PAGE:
Dodge / Ram
Updated May 17, 2016: Hurricane shots
The next generation of the iconic off-roader will be the 2018 Jeep Wrangler “JL,” debuting in 2017 (for the 2018 model year), followed by a pickup. Buyers can expect eight-speed automatics and six-speed manuals, with 300-hp turbo fours rumored in addition to the usual V6; gasoline Jeeps will get the second-generation eight-speed made by Chrysler (850RE), while diesels will get the “pure” ZF 8HP75.
A former Jeep enginer weighs the options:open roof or fixed steel roof?the pickupweight, strength, and safetytransmissions •
enginesDecided: aluminum-vs-steel • suspension choices • Toledo? • body (unibody vs frame)
Jeep reportedly tried an independent suspension for Wrangler, based on the 1963 Jeep Wagoneer or a Ram pickup, but Larry Vellequette of Automotive News wrote on February 15, 2015, that they would stick with floating solid axles. This will help Mopar and the aftermarket to keep selling modifications, and make it easier to keep the ground clearance high; and there has been talk of both suspension tweaks and axle upgrades.
Rumor had the Wrangler switching to an aluminum tub, but in May 2015, Sergio Marchionne said, “I think we can do almost as well without doing it all-aluminum.” The Wrangler will likely use a tough hydroformed steel frame to save weight and increase rigidity.
The Jeep Wrangler is a key vehicle for Chrysler, the “ring that controls all Jeeps,” and Sergio Marchionne has said many times they cannot reduce its off-road capability. Whether this means they will actually not reduce its capability remains to be seen.
Redesigning the top of the Wrangler could save even more weight. Cars without tops need heavy bolstering, and as the Wrangler is built to withstand abuse, it has more supports than usual. Engineers may replace the “safety bar” with stronger tubes over the top and reduce lower-body reinforcement, partly to avoid being punished by regulatory changes. Jeep could then also do a fixed-roof version with relatively little re-engineering and retooling.
Weight remains the biggest factor in city mileage.
An Allpar source claimed, “The traditional soft top is gone, [replaced by] removable soft panels over the substructure. The sport bar design is gone. It even appears to have built in grab handles.” This would be consistent with Bob Sheaves’ predictions. He also wrote, “The taillight design will change, but bumpers, tailgate construction, and the 5x5 wheel bolt pattern are mostly the same as the current ones.”
This does not necessarily mean the loss of the soft top, removable doors, or even the fold-down windshield.
The appearance of the Wrangler is not likely to change much, other the “roof replacement” structure, and aerodynamic improvements may be brought about mostly by changes in the windshield angle, mirrors, and underbody covers. The front turn signals are to be pushed back onto the fenders, as in a past generation, so no sidelights would be needed in North America. The tail-lights are likely to change to Renegade-style ones, and the headlights, while sticking to round shapes, should gain an LED oro HID option.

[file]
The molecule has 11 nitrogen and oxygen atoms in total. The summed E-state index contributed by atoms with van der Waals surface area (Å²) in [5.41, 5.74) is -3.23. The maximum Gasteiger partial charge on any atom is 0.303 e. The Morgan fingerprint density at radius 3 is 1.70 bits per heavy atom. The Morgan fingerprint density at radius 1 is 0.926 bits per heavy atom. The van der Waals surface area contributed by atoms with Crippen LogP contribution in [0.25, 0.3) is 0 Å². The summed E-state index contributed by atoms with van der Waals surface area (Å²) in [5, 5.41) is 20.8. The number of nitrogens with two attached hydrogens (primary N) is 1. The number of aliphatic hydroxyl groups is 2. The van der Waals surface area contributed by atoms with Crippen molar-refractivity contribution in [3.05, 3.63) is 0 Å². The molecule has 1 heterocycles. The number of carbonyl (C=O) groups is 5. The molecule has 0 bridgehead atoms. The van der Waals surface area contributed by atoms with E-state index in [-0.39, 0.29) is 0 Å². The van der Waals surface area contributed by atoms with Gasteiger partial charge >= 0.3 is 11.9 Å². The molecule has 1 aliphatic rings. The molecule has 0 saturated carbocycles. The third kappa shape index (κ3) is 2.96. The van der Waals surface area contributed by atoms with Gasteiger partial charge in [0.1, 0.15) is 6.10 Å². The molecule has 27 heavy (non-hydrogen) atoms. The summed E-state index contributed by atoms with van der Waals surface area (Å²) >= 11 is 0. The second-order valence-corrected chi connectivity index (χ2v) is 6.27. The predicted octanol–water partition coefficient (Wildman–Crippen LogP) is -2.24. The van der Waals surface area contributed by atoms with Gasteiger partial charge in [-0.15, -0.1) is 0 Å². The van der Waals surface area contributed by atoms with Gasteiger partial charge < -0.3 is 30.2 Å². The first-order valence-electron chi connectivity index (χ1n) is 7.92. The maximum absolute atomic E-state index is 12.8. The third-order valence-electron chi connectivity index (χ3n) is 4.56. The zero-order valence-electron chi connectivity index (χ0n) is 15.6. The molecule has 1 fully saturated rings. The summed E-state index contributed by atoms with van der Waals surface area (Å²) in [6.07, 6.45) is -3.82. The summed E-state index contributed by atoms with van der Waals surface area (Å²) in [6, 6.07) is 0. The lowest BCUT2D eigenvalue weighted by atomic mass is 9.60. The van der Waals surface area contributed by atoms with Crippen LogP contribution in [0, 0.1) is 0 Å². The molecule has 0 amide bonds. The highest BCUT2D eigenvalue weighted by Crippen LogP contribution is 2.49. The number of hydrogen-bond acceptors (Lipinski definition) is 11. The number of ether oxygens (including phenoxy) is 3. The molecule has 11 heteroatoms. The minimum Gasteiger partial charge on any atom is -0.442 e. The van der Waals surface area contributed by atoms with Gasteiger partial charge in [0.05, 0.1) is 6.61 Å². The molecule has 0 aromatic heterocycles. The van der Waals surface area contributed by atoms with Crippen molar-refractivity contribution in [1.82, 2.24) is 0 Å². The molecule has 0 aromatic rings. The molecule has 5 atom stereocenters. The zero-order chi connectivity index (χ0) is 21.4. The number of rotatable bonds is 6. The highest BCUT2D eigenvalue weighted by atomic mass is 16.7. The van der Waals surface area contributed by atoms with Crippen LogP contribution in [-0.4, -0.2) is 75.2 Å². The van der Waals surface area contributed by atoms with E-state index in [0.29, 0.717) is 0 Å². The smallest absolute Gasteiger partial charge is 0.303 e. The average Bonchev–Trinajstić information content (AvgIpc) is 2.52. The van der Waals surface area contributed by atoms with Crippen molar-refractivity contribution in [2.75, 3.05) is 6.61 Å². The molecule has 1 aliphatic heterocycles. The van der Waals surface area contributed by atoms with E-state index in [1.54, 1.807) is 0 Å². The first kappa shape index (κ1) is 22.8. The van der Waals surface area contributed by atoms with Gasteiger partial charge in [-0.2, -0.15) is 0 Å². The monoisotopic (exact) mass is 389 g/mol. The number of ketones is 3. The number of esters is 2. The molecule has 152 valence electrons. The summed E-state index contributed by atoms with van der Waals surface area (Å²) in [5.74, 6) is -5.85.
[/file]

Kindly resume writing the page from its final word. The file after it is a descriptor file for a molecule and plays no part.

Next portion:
Many expect Jeep to finally issue a U.S. diesel version of the Wrangler, to boost fuel efficiency while pleasing hard-core off-roaders (thanks to its low-end torque). It’s likely that the company will attempt to do a light-hybrid version a year or two after the main launch, and that a stop-start will be standard or optional, perhaps left off the Rubicon. The standard American engine will be a V6 (upgraded with more efficiency), and the upcoming, rumored-300-hp Hurricane Four. Europe will continue to get a diesel.
Most expect Jeep to make the Wrangler more aerodynamic, with a slightly larger slant to the windshield. The fold-down windshield may be dropped; it is unique for Jeep in North America, but few seem to care about it. Removable doors are likely to remain; the grille is reportedly to get a bend near the top. (See the Jeep Shortcut concept below for a preview of how these changes may look.)
A limited production pickup version (Gladiator? Comanche?) has been rumored and is quite possible, showing up around 2019-2020 depending on the draw of the primary Wranglers. A fixed steel roof is not beyond the boundaries of reason, especially if production capacity exceeds demand in the new plant.
Allpar sources generally agree that there will be a new Dana axle, with a larger bolt pattern (going from 10 to 12); the Dana 44 bolt pattern did not change even when they increased the ring gear size and pinion for the current JK. The 44 has been used for many years, and advances in the state of the art may have led to a major upgrade for economy and off-road performance alike.
A new patent application shows a unique full folding back glass design. The Jeep Wrangler is used for the illustrations.
The current Wrangler has a tailgate/spare tire that swing sideways, then the backglass can open upwards. The patent application is different in that the backglass folds all of the way up to the roof, with clips built into the roof so it can be pinned down and left all the way open. There are clips inside, to hold the struts after they are disconnected from the backglass (so it can reach the roof).
Driving with rear glass open could cause exhaust fumes in the cabin, and can also draw in mud when used off-road. Still, there are people who would like to be able to keep the backglass of their Jeep Wrangler open while driving with the top on, so the next generation Wrangler may include this as an optional package. It could also just be a patent to cover research and development on something that will never get used.
The 2018 Jeep Wrangler JL: suspension • aluminum vs steel • open or fixed roof • pickup
body engineering • weight, strength, and safety • transmissions • engines
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